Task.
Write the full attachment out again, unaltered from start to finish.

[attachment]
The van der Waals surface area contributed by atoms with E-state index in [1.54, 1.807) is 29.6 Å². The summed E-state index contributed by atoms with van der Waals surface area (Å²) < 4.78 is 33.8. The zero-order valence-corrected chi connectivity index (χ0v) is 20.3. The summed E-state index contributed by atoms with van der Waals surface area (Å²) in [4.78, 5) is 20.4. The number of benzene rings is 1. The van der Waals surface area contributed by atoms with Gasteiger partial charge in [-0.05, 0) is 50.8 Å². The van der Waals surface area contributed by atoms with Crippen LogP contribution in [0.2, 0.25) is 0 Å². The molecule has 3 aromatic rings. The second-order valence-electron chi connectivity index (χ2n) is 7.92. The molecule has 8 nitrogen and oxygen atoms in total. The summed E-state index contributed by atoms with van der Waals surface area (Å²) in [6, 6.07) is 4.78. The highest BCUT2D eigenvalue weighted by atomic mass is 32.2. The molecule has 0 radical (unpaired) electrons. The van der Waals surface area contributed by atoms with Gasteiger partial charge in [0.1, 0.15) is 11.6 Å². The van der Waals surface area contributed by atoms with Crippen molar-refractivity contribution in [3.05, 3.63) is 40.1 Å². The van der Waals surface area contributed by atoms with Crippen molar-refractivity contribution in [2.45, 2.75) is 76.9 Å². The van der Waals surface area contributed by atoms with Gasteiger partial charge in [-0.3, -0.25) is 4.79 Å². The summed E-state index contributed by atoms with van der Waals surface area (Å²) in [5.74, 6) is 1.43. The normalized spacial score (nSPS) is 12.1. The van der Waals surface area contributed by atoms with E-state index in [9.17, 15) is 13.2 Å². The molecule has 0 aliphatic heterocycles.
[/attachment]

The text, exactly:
The van der Waals surface area contributed by atoms with E-state index in [1.54, 1.807) is 29.6 Å². The summed E-state index contributed by atoms with van der Waals surface area (Å²) < 4.78 is 33.8. The zero-order valence-corrected chi connectivity index (χ0v) is 20.3. The summed E-state index contributed by atoms with van der Waals surface area (Å²) in [4.78, 5) is 20.4. The number of benzene rings is 1. The van der Waals surface area contributed by atoms with Gasteiger partial charge in [-0.05, 0) is 50.8 Å². The van der Waals surface area contributed by atoms with Crippen LogP contribution in [0.2, 0.25) is 0 Å². The molecule has 3 aromatic rings. The second-order valence-electron chi connectivity index (χ2n) is 7.92. The molecule has 8 nitrogen and oxygen atoms in total. The summed E-state index contributed by atoms with van der Waals surface area (Å²) in [6, 6.07) is 4.78. The highest BCUT2D eigenvalue weighted by atomic mass is 32.2. The molecule has 0 radical (unpaired) electrons. The van der Waals surface area contributed by atoms with Gasteiger partial charge in [0.1, 0.15) is 11.6 Å². The van der Waals surface area contributed by atoms with Crippen molar-refractivity contribution in [3.05, 3.63) is 40.1 Å². The van der Waals surface area contributed by atoms with Crippen molar-refractivity contribution in [2.45, 2.75) is 76.9 Å². The van der Waals surface area contributed by atoms with Gasteiger partial charge in [-0.3, -0.25) is 4.79 Å². The summed E-state index contributed by atoms with van der Waals surface area (Å²) in [5.74, 6) is 1.43. The normalized spacial score (nSPS) is 12.1. The van der Waals surface area contributed by atoms with E-state index in [9.17, 15) is 13.2 Å². The molecule has 0 aliphatic heterocycles.